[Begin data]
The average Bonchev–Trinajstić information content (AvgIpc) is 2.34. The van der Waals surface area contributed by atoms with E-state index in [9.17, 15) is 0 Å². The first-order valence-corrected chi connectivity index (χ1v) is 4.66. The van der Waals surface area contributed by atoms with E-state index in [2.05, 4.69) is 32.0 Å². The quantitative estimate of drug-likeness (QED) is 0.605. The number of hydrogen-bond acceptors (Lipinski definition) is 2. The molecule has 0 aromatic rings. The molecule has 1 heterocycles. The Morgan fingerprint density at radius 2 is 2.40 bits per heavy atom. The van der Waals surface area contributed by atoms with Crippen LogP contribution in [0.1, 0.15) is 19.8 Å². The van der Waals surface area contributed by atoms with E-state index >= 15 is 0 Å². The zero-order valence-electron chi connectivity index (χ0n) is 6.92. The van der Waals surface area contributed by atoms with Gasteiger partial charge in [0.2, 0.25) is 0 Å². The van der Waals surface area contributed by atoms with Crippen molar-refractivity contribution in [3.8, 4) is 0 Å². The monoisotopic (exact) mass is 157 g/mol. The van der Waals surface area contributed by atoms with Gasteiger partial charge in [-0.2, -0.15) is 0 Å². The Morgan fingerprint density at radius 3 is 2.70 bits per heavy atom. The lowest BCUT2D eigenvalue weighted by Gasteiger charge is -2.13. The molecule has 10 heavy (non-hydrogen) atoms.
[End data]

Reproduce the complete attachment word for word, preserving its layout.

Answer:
The average Bonchev–Trinajstić information content (AvgIpc) is 2.34. The van der Waals surface area contributed by atoms with E-state index in [9.17, 15) is 0 Å². The first-order valence-corrected chi connectivity index (χ1v) is 4.66. The van der Waals surface area contributed by atoms with E-state index in [2.05, 4.69) is 32.0 Å². The quantitative estimate of drug-likeness (QED) is 0.605. The number of hydrogen-bond acceptors (Lipinski definition) is 2. The molecule has 0 aromatic rings. The molecule has 1 heterocycles. The Morgan fingerprint density at radius 2 is 2.40 bits per heavy atom. The van der Waals surface area contributed by atoms with Crippen LogP contribution in [0.1, 0.15) is 19.8 Å². The van der Waals surface area contributed by atoms with E-state index >= 15 is 0 Å². The zero-order valence-electron chi connectivity index (χ0n) is 6.92. The van der Waals surface area contributed by atoms with Gasteiger partial charge in [0.2, 0.25) is 0 Å². The van der Waals surface area contributed by atoms with Crippen molar-refractivity contribution in [3.8, 4) is 0 Å². The monoisotopic (exact) mass is 157 g/mol. The van der Waals surface area contributed by atoms with Gasteiger partial charge in [-0.2, -0.15) is 0 Å². The Morgan fingerprint density at radius 3 is 2.70 bits per heavy atom. The lowest BCUT2D eigenvalue weighted by Gasteiger charge is -2.13. The molecule has 10 heavy (non-hydrogen) atoms.